Wat Sa Si known for situating on small islands, its round bell-shaped chedi and walking Buddha statue
Wat Sa Si situated in the middle of the large reservoir known as Traphang Trakuan which lies a few hundred meters Northwest of Wat Mahathat.This beautiful ancient temple consist the main round bell-shaped chedi, assembly hall (vihan) and ordination hall (ubosot) which stand in a linear east-west arrangement. The ubosot is detached, occupying on another small island east of the main island linked via a bridge.
The round stupa serves as historical evidence of the prevalence of Sinhalese Buddhism in Sukhothai. This circular stupa is sometime known as a chedi in the Sri Lankan bell-shaped style. The ordination hall in the middle of the reservoir points to a Buddhist concept of demarcating an area where monks perform religious functions by enclosing the holy precincts with water as a symbol of purity.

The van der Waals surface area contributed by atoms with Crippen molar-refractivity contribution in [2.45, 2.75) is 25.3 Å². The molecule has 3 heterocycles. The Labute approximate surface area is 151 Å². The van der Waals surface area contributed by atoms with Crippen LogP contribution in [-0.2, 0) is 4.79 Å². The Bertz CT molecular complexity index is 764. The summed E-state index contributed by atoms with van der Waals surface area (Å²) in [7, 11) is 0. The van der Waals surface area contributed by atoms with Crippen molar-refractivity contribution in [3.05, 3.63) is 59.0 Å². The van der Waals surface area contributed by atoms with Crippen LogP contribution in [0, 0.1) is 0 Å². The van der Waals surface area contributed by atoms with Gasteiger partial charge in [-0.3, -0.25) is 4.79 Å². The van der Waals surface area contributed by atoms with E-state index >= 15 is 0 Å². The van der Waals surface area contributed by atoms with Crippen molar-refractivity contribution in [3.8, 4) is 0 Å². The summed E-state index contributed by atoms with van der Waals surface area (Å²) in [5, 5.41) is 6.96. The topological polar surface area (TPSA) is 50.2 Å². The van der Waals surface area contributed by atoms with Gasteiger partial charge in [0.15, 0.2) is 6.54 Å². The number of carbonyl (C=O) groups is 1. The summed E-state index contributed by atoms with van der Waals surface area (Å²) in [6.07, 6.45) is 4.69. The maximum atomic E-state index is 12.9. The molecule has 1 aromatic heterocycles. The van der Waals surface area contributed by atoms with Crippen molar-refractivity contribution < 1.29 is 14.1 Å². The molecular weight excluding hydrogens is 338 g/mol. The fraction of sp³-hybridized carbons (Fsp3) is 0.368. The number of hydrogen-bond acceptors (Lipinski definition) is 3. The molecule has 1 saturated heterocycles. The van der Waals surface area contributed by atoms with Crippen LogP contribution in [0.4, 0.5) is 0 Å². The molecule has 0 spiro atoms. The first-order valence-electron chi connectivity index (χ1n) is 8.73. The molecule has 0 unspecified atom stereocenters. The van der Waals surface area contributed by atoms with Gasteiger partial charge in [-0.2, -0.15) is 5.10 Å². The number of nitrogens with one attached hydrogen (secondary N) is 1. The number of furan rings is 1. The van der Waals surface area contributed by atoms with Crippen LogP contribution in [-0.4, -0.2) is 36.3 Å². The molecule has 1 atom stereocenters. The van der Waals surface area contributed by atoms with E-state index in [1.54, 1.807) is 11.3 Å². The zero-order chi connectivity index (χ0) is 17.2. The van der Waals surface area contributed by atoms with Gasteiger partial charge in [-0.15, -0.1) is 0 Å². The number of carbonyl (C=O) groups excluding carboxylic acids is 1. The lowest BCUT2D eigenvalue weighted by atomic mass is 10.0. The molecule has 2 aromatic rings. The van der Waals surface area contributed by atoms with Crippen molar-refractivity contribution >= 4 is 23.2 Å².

Besides having the original seated bhumisparsa Buddha in the vihan, Wat Sa Si also houses a well-modeled walking Buddha statue. This walking Buddha carries the trademark of the Sukhothai sculptural style as it stands in front of the small stupa. A Buddha’s distinctive features will includes
bloated body with rounded limbs (‘sacred breath’)
broad shoulders with long arms and fingers
rope end passes over left shoulder extending to the naval
Prior to 1978 A.D., a road name Charot Withi Thong ran through the temple. Fully conscious of the damage and environment problems, the Fine Arts Department demolished it and build a new one alongside the reservoir.